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North Manitou Island is managed as wilderness with the exception of a 27 acre area around the Village. Visiting the island is a primitive experience emphasizing solitude, a feeling of self-reliance and a sense of exploration. The primary visitor activities are backpacking and camping. Travel in the wilderness area is by foot only. Power on the island is provided by a photovoltaic array located in the Village.
North Manitou Island is 7-3/4 miles (12.5 km) long by 4-1/4 miles (6.85 km) wide and has 20 miles (32 km) of shoreline. The highest point on the island is in the northwest corner, 1,001 feet (305 m) above sea level or 421 feet (128 m) above Lake Michigan. The topography varies considerably on the island. Low, sandy, open dune country on the southeast side grades into interfingering high sand hills and blowout dunes on the southwest side of the island.
Lake Manitou [elevation 675 feet (206 m)] occupies a lowland in the north central portion of the island. To the west of the lake the terrain becomes very rugged as you approach the west and northwest bluffs. The bluffs are very incised and steep between Swenson’s and the Pot Holes. Its 300-foot (90 m) high face is deeply gullied by erosion.
Biology of North Manitou Island
The North Manitou wilderness environment is a reflection of the interesting wildlife and natural flora of the island. The island is one of a chain of islands between Michigan’s Upper and LowerPeninsulas. Migrating birds pass from one island to another to cross Lake Michigan. These include many species of warblers and other songbirds, woodcock and snipe. The contiguous forests of the island offer shelter for these birds. Bald Eagles are also often seen flying over the island.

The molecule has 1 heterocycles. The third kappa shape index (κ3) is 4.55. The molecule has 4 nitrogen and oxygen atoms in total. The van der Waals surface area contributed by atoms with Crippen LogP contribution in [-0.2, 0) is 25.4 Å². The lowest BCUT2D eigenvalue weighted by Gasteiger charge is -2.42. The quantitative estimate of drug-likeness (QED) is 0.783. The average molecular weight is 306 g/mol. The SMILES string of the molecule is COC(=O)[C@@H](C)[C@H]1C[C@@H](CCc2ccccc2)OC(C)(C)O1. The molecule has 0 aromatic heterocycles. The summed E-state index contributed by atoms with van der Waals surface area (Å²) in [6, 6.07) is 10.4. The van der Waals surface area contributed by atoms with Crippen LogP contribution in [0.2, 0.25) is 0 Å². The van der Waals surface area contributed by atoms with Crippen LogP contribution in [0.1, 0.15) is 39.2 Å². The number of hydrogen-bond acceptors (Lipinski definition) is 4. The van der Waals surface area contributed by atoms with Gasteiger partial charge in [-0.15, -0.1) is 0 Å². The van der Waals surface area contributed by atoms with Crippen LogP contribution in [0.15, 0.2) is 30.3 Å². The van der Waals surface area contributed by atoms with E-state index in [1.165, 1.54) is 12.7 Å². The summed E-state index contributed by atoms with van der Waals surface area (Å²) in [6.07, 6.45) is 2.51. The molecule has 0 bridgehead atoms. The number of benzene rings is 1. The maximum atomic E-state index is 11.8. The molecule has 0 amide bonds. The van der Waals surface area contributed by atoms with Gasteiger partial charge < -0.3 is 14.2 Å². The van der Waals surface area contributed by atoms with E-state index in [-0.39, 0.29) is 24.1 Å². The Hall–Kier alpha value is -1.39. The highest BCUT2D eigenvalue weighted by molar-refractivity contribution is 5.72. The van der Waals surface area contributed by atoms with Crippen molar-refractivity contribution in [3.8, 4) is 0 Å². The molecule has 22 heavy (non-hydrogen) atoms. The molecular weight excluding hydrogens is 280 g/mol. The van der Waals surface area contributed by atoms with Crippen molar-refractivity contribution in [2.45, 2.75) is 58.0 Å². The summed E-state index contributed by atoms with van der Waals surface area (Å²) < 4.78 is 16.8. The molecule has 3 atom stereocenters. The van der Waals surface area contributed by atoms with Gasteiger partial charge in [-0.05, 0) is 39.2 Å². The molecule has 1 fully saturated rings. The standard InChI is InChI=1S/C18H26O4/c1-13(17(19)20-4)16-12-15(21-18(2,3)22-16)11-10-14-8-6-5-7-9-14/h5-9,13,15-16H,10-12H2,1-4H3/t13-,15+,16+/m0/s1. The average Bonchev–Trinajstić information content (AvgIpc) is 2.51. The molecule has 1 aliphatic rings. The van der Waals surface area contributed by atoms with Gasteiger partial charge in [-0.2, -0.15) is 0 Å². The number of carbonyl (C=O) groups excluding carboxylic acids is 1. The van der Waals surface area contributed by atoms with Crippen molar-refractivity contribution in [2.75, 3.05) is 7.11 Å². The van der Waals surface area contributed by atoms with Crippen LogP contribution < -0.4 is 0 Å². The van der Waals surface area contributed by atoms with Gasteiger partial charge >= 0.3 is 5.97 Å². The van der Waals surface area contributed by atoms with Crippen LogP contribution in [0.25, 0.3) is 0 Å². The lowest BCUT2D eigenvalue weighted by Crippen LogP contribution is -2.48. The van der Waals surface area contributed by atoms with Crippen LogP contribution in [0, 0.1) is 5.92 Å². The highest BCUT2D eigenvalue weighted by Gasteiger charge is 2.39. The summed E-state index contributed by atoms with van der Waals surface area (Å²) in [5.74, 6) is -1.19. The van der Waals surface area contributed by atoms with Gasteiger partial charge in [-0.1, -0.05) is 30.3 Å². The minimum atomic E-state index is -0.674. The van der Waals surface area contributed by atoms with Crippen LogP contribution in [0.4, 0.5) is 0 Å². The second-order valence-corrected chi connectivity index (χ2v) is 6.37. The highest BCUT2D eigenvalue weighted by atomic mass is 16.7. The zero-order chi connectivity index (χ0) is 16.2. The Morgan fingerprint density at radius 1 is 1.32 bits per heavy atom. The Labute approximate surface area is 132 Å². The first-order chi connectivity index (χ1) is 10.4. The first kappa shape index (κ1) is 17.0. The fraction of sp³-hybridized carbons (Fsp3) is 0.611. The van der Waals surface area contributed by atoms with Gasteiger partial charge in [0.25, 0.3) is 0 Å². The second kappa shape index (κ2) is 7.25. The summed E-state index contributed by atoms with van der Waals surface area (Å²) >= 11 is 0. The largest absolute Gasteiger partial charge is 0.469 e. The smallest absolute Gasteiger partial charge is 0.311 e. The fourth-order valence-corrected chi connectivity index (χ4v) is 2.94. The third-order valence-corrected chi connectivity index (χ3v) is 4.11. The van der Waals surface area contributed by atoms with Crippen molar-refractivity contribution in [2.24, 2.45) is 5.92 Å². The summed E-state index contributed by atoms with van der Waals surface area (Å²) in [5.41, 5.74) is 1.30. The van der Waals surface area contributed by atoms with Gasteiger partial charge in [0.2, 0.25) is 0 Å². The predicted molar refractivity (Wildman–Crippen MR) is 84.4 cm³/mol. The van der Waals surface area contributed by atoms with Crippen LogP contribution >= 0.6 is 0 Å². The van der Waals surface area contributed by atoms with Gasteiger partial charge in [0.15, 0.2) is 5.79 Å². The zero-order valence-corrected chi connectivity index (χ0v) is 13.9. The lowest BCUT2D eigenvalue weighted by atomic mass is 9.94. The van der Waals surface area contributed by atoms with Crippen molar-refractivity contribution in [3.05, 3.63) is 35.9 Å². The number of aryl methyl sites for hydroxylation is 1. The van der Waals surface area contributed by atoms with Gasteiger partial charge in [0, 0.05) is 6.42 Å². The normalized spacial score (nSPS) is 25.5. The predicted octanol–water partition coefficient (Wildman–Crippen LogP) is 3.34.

National Park Service
Some beaches are home for the Piping Plover, which is listed as an endangered species. Although there are only about thirty (30) nesting pairs in all of the Great Lakes, 3 to 4 plover nests are found on the remote beaches of the island. These areas are closed to hikers and are marked with signs and often fence. Please do not enter these areas! The 20 miles of beach are habitat for other shore birds as well, whether they are migrating or nesting. One often sees many species of waterfowl along the shoreline, including mergansers, scaup, goldeneyes, Canada geese, and even loons.
The island does not have the variety of mammals common to the mainland. Beaver are here because they are good swimmers. White-footed mice and chipmunks have made it to the island by methods unknown; raccoons but there are no skunks or porcupines. White-tailed deer were artificially introduced in the 1920’s and have greatly altered the native vegetation. At one time it was estimated that as many as 2,000 deer resided here. With reduced deer numbers, resulting from a managed hunt each fall, the forest flowers such as violets, trillium, and hepatica, as well as seedlings of white pine and cedar can be seen once again.